# Under what conditions is mean square displacement $\text{MSD}(t)=4Dt+v^2t^2$ a valid asymmetric random walk model?

I am reading the paper Actin dynamics drive microvillar motility and clustering during brush border assembly by Meenderink et al. (2019). In this paper, the authors fit the mean square displacement (MSD) of "particle" tracking data to what they describe as an "active movement model" given by

$$\text{MSD}(t)=4Dt+v^2t^2$$

where $$D$$ represents a diffusion coefficient, and $$v$$ represents velocity. I cannot find the details of where this result comes from, but it looks like the $$4Dt$$ term is what you usually get for an unbiased random walk in two dimensions, and the other term represents active movement.

However, in going over the mathematical details more carefully, e.g. in these slides (specifically slide 7), it looks like the MSD for an asymmetric random walk$$^*$$ should have an additional term that is linear in $$t$$:

$$\text{MSD}(t)=(4D-v^2\Delta t)\,t+v^2t^2$$

This result makes more sense once I see it; for example, if $$q=1$$ for both horizontal and vertical movement, then the linear term drops out, and we just get $$\text{MSD}(t)=v^2t^2$$.

So then, is the equation used in the paper incorrect, or is there a different type of random walk model that results in the used MSD equation? If it is incorrect, is there a way to still understand the model in a different light: such as $$4D-v^2\Delta t$$ being an "effective" diffusion constant that one can obtain from the data, or conditions where $$v^2\Delta t$$ is negligible compared to $$4D$$ (I am wary of this last point, since both $$D$$ and $$v^2\Delta t$$ have the same dependencies on $$\ell$$ and $$\Delta t$$, so the only difference would be the dependency on $$q$$)?

$$^*$$ The asymmetric random walk is modeled on a lattice with spatial separation $$\ell$$, where for every unit of time $$\Delta t$$ the "particle" has a probability of $$0\leq q\leq1$$ to move to the right and a probability of $$1-q$$ to move towards the left. For this system, you can define a diffusion coefficient $$D=\ell^2/2\Delta t$$ and velocity $$v=(2q-1)\ell/\Delta t$$. This can easily be generalized to more than one dimension, where there is an asymmetric walk in each direction.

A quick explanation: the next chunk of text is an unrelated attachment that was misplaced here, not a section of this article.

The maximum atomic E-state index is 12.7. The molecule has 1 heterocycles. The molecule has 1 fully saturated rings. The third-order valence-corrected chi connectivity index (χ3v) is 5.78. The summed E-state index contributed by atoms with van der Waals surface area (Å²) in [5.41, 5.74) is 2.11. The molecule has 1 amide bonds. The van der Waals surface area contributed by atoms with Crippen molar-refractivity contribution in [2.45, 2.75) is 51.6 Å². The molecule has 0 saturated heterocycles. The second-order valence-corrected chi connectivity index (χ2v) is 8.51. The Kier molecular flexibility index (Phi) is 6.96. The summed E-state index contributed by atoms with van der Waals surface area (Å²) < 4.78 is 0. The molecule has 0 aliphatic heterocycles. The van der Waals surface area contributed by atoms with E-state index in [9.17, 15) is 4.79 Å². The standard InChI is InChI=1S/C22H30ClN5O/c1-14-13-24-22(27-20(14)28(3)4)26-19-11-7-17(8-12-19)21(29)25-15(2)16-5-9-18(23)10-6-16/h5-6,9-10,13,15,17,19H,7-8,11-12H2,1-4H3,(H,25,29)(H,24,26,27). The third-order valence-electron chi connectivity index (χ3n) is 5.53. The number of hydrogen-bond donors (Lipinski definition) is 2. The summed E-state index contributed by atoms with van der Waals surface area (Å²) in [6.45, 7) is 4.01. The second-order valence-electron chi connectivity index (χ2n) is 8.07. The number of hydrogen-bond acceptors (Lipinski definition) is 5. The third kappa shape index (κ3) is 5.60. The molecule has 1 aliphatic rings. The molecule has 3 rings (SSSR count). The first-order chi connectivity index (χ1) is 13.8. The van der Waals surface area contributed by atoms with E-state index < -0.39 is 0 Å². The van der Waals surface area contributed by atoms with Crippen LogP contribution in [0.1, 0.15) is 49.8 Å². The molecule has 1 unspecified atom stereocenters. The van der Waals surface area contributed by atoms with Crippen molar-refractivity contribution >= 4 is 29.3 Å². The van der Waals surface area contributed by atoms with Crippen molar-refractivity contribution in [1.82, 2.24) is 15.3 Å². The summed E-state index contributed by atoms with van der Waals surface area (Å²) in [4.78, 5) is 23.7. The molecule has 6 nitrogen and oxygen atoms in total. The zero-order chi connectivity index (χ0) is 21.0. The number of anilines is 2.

This is just diffusion with a drift. Starting with the SDE $$\mathrm{d}x_t = \mu\,\mathrm{d}t + \sigma\,\mathrm{d}W_t$$ which assuming constant $$\mu$$, $$\sigma$$ has the solution $$x_t - x_0 \sim \mathcal{N}(\mu t, \sigma\sigma^\mathrm{T} t)$$ assuming further that $$\sigma$$ is uniform and $$\mu$$ only applies to one dimension (say z), i.e. $$\mu = (0, 0, v)$$, we then have $$\mathbb{E}(\|x_t - x_0\|^2) = \mathrm{Var}(\|x_t - x_0\|^2) + \mathbb{E}(\|x_t - x_0\|)^2 = n\sigma^2t + v^2t^2$$ where $$n$$ is the dimensionality. Now the diffusion constant is defined via the relation of SDEs and the Fokker-Planck equation, for the original SDE could have equivalently been written as a PDE for its PDF $$p$$: $$\partial_tp=-\nabla\cdot(\mu p) + \frac{1}{2}\nabla^2(\sigma\sigma^\mathrm{T}p)$$ where we then define $$D = \frac{1}{2}\sigma\sigma^\mathrm{T}$$ to make the equation to look nicer, and in so doing define the diffusion tensor (or constant as the case may be for uniform diffusion).
So with the final definition of $$\mathrm{MSD}(t) = \mathbb{E}(\|x_t - x_0\|^2)$$ and all that mathematical background out of the way, we finally arrive at: $$\mathrm{MSD}(t) = 2nDt + v^2t^2$$ which, in 2D, is the equation you have.
• @BioPhysicist Determinisic movement, i.e. $\ell = 0$ should have a diffusion constant of 0, and your equation doesn't seem to match in this edge case. Perhaps you computed $\mathbb{E}(x^2)$ and forgot to take out $\mathbb{E}(x)^2$? Commented Jan 20, 2023 at 16:02
• Ok, so I played around with it, and for your discrete model we do get the MSD as proposed, but in order to do that for a constant step of $x_0$ I am ending up with a PDE then of $$\frac{\partial p}{\partial t}=-v\frac{\partial p}{\partial x}+D\frac{\partial^2p}{\partial x^2}+\frac{x_0^2}{2\Delta t}\frac{\partial^2p}{\partial x^2}$$ If I combine the third term into the second and redefine the diffusion constant in this way, I get the same MSD form as before Commented Jan 20, 2023 at 16:05